©1966 Hannah Arendt; (P)2007 Blackstone Audio, Inc.
Arendt uses Marxist economics, combined with a Hobbesian outlook, to evaluate the rise of Hitler and Stalin. Her thesis is that their totalitarian regimes were qualitatively different from other despotisms, both inwardly and outwardly, because their aim was not self or national aggrandizement, but pursuit of a blinding ideology, leading ultimately to total destruction.
She describes totalitarianism arising out of anti-Semitism and global imperialism. There are some wonderful insights here, such as the change in anti-Semitism from anti-Judaism to anti-Jewishness and the change in the concept of nation from one of geography to one of ethnicity or race. The pattern of anti-Semitism and imperialism leading to totalitarianism seems to fit the German model better than the Russian, however. In addition, her discussion of racism suffers from ignoring New World slavery. She acknowledges the irony of the US as a land of liberty founded on slavery, but she does not consider the totalitarian nature of American slavery.
Arendt is at her best evaluating the nature of totalitarian regimes. She describes the ability of Stalin and Hitler to destroy the connections of individuals with others in society and eventually self-identity. She also explains how the focus of a totalitarian regime on ideology isolates it from reality and makes it so much harder for the non-totalitarian world to understand or deal with regimes focused on goals other than self or national interest. This incomprehension also makes it harder for the rest of the world to grasp the reality of the Radical Evil adopted in pursuit of totalitarian ideology. She describes in academic terms much of what Orwell illustrated in 1984.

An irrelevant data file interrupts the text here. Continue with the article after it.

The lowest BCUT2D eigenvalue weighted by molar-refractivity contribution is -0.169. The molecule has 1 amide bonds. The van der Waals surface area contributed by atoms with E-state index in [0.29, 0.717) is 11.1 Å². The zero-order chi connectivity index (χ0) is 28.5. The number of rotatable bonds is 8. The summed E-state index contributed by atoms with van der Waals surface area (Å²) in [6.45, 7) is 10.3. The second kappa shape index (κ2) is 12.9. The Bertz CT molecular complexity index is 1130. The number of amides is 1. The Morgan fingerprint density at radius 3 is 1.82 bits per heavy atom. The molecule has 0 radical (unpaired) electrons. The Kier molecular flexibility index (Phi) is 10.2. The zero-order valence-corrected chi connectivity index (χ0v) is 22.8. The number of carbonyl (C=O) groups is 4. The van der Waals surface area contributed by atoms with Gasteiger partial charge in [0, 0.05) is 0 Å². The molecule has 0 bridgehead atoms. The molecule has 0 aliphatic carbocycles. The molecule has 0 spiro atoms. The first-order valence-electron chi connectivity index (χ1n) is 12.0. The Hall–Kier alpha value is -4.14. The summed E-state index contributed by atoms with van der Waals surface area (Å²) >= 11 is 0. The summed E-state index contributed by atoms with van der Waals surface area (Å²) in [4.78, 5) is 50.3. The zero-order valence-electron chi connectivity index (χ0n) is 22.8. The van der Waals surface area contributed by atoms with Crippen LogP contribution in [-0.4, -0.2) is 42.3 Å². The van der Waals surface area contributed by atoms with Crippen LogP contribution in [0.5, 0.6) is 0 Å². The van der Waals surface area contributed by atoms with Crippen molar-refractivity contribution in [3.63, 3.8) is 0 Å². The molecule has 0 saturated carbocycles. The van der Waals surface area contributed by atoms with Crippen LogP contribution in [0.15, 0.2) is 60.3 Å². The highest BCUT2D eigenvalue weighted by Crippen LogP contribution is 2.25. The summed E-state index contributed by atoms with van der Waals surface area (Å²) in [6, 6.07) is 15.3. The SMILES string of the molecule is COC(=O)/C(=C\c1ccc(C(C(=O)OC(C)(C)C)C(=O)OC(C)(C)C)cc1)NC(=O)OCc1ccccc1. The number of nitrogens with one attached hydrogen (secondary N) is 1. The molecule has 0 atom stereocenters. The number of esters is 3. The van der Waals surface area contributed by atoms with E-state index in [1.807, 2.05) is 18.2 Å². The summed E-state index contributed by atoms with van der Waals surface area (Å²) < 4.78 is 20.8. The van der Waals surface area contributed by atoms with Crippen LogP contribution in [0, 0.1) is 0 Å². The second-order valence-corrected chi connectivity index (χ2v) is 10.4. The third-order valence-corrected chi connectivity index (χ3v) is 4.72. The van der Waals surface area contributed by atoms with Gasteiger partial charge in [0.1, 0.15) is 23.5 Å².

Arendt also gives ominous warnings about the need for the separation of law and power, meaning that those charged with executing the law should not be the ones deciding what the law is, as well as the assault on civil society that results from constant or unending war.
My review only applies to the audio version. Whatever the merits of the book itself. I found it very hard to follow as the mass of detail and the manner of writing was such that it was difficult to listen. For a work of this type you need to be able to go back and reread sentences and whole paragraphs. The narrator was good but the complexity of the subject matter was hard to keep up with. I found I had to stop and think about what was just said. I have listened to hundreds of audio books over the years and this was the most difficult book to listen to given the way the subject is presented and the not exactly clear presentation of it. Plus the fact that some of the material is dated particularly that on the Soviet Union and the characterization of Lenin.
This seems like a very interesting book, but I could not follow it because of the narration. Her accent is hard for me to understand, and she speaks fast and flat. There are a few other books I would like to purchase that are read by this narrator, but I won't due to the fact that I cannot follow her narration.
"A must read, for people interested in history."
Hanna Arendt gives us great insight into European history, espesially the period 1800-1950. Why the first generation of educated young Jews, leaves the profession of their parents, and become revolutionaries, and end up in gulags and concentration camps. She also lists the differences and similarities, between Nazi-Germany and Soviet-Union.
"The Road to Serfdom" by F.A. Hayek
"In the Shadow of Satan" by Janusz Subczyski
Clear and easy listening.
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